Shrewd politician that he is, Dr Mahathir must be aware that his presence at Anwar's court hearing could be interpreted in many ways, including whether or not this was a form of apology to Anwar and his family. Dr Wan Azizah said she would take things from here. Anwar, when besieged by the media, said "anybody who supports the reform agenda must be given a chance".
Will this mark the start of a new chapter in Malaysian politics? Umno leaders, as expected, shot down the Mahathir-Anwar reconciliation as a political gimmick born out of Dr Mahathir's desperation to unseat Mr Najib. Nothing would come of it, they said, not from two men who have lost trust in each other. But it would be a folly to underestimate the Mahathir-Anwar tag team.
Both know they can do much, provided they overcome their animosity and close ranks once again - as they did in the 1980s. For in a rather deceptively peaceful way, Malaysian politics is going through an existential crisis that could do with their statesmanship.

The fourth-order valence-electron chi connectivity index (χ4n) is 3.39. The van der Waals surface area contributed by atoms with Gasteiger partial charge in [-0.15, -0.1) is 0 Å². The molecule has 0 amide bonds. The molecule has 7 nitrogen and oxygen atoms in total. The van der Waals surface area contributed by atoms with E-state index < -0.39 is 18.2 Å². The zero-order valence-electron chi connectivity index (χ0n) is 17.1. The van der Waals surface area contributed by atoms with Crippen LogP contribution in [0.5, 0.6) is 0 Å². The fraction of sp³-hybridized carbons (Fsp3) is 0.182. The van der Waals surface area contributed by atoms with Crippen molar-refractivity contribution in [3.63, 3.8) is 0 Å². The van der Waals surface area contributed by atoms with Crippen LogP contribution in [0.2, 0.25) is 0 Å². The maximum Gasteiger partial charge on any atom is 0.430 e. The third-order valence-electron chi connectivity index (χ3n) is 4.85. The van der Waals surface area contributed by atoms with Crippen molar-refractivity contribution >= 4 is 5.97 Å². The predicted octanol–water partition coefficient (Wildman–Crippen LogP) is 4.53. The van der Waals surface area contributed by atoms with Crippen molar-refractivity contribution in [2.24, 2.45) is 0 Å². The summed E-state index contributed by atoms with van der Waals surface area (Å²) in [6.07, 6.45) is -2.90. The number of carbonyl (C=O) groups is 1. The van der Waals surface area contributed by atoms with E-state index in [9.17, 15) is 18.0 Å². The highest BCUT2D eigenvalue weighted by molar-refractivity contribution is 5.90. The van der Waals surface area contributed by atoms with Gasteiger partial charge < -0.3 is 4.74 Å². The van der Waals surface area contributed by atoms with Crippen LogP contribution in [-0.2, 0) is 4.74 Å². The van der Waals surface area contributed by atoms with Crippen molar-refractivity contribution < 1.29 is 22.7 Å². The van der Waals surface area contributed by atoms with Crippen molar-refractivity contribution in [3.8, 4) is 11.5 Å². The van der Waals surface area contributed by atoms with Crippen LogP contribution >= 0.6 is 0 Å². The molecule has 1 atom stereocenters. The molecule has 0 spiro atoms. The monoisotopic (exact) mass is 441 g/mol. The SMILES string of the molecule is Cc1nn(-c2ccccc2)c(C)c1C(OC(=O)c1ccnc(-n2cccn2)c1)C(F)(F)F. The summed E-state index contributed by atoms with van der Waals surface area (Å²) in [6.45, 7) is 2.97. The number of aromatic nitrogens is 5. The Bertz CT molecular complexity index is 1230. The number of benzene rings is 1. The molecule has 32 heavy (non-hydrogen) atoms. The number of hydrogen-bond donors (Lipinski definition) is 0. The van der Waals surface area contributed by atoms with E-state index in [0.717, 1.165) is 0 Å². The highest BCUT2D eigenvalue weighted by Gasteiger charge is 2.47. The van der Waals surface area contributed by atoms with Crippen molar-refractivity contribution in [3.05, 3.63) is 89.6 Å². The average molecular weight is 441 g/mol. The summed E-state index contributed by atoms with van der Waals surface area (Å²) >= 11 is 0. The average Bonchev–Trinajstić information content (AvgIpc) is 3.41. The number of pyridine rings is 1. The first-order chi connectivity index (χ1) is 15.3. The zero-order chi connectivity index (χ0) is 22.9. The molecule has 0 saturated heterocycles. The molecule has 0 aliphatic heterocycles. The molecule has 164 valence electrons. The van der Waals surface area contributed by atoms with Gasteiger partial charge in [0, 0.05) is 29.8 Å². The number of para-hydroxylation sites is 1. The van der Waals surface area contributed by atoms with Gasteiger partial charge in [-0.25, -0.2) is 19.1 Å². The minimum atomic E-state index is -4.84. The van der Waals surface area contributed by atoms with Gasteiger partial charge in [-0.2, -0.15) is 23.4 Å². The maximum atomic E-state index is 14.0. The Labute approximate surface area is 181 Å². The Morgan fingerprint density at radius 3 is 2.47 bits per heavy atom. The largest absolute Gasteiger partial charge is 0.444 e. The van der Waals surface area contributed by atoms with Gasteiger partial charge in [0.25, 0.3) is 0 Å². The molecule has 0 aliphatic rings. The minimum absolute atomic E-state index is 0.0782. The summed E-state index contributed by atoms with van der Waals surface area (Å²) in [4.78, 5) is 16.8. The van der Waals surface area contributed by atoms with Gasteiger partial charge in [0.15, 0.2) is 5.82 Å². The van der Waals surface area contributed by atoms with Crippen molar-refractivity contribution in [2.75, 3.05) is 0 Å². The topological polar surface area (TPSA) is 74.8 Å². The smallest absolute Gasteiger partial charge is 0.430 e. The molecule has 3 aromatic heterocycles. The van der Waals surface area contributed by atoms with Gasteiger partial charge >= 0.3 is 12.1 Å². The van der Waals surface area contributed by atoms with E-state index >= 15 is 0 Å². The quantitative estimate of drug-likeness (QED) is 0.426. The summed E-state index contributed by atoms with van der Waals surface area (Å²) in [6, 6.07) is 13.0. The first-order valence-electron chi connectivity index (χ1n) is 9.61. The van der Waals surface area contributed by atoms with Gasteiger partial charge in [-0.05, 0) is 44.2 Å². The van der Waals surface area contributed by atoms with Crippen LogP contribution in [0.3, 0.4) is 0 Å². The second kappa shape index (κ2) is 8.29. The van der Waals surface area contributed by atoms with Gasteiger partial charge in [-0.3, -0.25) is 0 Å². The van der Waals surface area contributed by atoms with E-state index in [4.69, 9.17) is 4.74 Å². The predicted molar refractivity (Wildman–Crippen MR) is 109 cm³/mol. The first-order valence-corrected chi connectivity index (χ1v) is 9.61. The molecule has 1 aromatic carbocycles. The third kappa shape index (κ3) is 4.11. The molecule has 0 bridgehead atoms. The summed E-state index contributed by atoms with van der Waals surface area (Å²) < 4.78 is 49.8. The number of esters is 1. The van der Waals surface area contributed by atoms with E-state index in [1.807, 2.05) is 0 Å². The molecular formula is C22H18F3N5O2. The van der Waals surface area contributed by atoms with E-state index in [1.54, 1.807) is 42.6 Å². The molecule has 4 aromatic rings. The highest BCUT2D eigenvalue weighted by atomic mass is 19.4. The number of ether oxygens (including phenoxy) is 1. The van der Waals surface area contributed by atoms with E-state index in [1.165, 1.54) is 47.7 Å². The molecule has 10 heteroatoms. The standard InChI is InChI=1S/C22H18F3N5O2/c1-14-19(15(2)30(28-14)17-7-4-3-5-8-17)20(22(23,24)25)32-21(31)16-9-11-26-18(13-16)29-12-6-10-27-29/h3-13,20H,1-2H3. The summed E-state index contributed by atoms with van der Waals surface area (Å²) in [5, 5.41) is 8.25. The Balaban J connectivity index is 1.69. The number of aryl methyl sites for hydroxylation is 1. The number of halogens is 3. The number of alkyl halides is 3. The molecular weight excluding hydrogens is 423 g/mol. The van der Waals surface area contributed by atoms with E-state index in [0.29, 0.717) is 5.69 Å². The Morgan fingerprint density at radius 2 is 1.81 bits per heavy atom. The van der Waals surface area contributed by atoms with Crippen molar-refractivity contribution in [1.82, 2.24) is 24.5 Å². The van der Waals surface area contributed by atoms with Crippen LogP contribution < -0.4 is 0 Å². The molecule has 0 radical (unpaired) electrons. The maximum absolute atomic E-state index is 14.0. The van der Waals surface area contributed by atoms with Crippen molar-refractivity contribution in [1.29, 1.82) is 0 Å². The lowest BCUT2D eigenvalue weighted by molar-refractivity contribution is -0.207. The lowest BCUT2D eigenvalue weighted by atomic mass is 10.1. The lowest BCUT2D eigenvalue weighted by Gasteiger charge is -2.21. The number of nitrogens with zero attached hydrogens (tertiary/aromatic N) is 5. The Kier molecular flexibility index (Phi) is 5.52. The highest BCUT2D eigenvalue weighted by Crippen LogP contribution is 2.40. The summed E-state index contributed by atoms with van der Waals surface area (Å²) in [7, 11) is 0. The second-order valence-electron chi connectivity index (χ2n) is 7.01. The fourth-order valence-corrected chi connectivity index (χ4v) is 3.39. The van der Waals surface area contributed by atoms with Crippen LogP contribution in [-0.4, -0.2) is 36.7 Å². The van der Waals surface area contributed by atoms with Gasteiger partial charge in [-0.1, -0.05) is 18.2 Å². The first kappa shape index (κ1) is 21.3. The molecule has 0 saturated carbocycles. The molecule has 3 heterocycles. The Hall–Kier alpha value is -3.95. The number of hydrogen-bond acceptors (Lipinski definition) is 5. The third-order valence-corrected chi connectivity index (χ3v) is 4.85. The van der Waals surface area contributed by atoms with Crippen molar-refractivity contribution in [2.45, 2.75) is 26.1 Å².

On the ruling coalition side, the pillar that holds up the system - Umno - is under pressure to defend or replace its controversy-ridden president, who is also the country's Prime Minister. If Umno has another leadership crisis, the whole Barisan Nasional coalition could be shaken, if not unravelled. The Umno crisis has already pushed Dr Mahathir and deputy premier Muhyiddin Yassin out of the party and into the fold of the opposition.
Yet the opposition, once strong and unified under Anwar's leadership, has suffered its own debacle. With Anwar in jail, there is no leader of the same stature and pulling power, no rallying point. The once-promising multi-ethnic Pakatan Rakyat (People's Alliance) has split and been reconfigured as Pakatan Harapan (Alliance of Hope). In that vacuum has emerged Dr Mahathir and Mr Muhyiddin's new party, Bersatu. This new mix is, however, fragile. Will Dr Mahathir and/or Mr Muhyiddin be the new de facto chief of an opposition that is still loyal to Anwar as its spiritual leader?